Iraq’s re-integration into the international community has been underscored by their cooperation with international organizations, including the United Nations, International Monetary Fund,World Bank and Arab League. Iraq is also a candidate for accession to the World Trade Organization (WTO).
In late October 2013 Iraqi Prime Minister Nouri al-Maliki appealed to the United States for more help to fight a surge of violence in his country. Maliki met with U.S. Defense Secretary Chuck Hagel and other top officials in Washington. They discussed the political and security situation in Iraq and ways to enhance bilateral strategic cooperation. At a speech in Washington, the Iraqi leader said the fight against organizations such as al-Qaida in Iraq and the al-Nusra Front is preventing his government from moving forward on other issues. Maliki spoke with President Barack Obama at the White House, where he asked for more help in improving Iraq's military capabilities. Delivery of F-16 fighter jets to Iraq is on track for late in 2014 despite some earlier delays. But a group of six senators want Maliki to come up with a political and security strategy to stabilize the country. They called for increased counterterrorism support for Iraq, but only as part of a comprehensive plan that unites Iraqis of every sect. They said Maliki's leadership was a key factor behind the deteriorating situation in post-war Iraq.
Mansoor Moaddel, a sociology professor at the University of Maryland, who surveyed Iraqi opinion polls stretching back to 2004, noted in 2014 that “Among the Sunnis, the percentage of those who did not wish to have Americans as neighbors fluctuated between 92 percent in 2011 and 99 percent in 2006... Among Shia between 86 percent in 2011 and 98 percent in 2006; and among the Kurds between 46 percent in 2006 and 69 percent in 2011.”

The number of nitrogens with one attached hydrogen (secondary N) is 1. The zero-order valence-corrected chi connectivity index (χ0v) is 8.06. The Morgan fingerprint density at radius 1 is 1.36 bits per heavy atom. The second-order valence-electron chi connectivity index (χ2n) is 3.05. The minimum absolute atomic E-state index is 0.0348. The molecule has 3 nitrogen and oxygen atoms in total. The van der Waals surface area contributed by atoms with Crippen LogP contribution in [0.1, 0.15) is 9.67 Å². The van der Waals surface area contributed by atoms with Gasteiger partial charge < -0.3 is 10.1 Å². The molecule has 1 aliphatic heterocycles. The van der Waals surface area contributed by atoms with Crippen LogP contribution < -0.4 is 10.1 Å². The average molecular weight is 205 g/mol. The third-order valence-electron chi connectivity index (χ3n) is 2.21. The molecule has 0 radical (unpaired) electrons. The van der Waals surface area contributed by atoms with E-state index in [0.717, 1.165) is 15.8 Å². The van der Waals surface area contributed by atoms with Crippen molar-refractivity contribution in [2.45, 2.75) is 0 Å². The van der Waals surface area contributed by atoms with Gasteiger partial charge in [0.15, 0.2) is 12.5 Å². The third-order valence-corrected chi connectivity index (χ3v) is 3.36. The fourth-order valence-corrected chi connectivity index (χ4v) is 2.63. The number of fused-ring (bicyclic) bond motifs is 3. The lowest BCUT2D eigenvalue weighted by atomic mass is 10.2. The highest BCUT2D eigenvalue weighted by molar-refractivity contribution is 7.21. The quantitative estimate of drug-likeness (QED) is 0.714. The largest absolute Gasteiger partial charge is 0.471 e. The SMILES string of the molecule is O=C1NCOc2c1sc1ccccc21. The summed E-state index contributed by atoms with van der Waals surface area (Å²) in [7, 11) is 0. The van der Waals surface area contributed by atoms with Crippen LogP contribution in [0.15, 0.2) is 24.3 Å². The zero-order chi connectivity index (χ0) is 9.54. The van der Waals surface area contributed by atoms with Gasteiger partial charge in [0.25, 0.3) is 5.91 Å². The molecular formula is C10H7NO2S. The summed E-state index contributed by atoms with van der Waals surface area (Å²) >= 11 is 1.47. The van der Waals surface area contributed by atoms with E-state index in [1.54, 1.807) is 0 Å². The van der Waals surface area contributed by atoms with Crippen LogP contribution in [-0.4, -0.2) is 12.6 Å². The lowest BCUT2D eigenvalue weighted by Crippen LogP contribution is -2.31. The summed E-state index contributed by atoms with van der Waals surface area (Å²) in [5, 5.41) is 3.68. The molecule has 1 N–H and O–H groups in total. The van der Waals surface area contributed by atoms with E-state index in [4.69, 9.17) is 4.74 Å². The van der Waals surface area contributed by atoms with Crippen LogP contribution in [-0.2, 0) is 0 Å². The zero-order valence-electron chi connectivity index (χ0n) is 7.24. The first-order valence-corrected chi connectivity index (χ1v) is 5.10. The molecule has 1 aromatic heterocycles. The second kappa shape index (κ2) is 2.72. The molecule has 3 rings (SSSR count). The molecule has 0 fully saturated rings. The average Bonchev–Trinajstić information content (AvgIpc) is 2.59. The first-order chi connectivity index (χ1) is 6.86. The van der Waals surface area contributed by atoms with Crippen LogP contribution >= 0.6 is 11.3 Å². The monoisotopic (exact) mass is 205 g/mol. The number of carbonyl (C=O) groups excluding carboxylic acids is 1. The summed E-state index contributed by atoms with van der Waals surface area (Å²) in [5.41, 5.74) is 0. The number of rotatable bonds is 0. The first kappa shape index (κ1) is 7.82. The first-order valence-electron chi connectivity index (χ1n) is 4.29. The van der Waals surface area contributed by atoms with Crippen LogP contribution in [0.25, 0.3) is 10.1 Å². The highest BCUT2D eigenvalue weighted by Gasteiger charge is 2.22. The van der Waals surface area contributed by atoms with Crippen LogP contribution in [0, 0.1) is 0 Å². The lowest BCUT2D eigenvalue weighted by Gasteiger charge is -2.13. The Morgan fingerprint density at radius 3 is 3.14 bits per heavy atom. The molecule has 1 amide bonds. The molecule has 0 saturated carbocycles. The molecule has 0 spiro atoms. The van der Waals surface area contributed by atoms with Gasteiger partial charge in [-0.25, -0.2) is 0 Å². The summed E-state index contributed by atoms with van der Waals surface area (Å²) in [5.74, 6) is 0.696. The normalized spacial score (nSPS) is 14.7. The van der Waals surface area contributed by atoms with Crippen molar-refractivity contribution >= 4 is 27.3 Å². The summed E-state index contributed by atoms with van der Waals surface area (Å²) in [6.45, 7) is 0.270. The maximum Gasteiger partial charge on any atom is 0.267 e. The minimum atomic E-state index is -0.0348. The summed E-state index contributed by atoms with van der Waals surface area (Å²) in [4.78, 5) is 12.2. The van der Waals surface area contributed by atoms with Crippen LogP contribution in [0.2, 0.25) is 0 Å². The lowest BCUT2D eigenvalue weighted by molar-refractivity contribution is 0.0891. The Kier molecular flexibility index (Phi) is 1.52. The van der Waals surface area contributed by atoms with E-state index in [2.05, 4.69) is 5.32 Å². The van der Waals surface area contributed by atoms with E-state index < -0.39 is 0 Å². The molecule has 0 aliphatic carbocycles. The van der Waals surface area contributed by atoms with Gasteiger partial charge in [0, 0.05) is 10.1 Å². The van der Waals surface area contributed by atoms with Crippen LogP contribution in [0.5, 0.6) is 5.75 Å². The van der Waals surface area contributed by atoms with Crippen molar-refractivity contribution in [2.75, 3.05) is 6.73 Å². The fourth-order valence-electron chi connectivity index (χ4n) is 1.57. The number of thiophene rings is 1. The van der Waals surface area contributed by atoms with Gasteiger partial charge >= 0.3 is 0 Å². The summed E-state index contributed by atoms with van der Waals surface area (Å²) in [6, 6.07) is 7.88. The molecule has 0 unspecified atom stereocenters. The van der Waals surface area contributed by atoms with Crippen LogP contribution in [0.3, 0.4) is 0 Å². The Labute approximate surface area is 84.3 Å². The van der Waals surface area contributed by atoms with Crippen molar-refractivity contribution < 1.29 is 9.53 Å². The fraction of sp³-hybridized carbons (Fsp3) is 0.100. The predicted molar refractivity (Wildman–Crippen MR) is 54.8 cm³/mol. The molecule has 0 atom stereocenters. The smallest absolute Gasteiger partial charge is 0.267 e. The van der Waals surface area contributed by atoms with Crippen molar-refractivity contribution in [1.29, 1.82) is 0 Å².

In October 2015, Iraq’s ruling coalition calling on the prime minister to request Russian air support in the fight against IS, criticizing the actions of the US-led coalition in Iraq. “The largest bloc has sent a request to the prime minister to add further forces to the fight against terrorism and not only to rely on the United States and the international coalition, which has up till now been rather shy in its efforts to destroy [Islamic State] bases in Iraq,” Saad Al-Matlabi, a member of the country’s State of Law Coalition, said.
“The public mood is definitely in favor of Russian involvement because it has been over a year and a half now and ISIS has flourished in Iraq under the American airstrikes. One could question the honesty and integrity of the US airstrikes,” the Iraqi politician added, stressing that Russian strikes in Syria “have proved quite efficient in destroying [Islamic State] bases ...”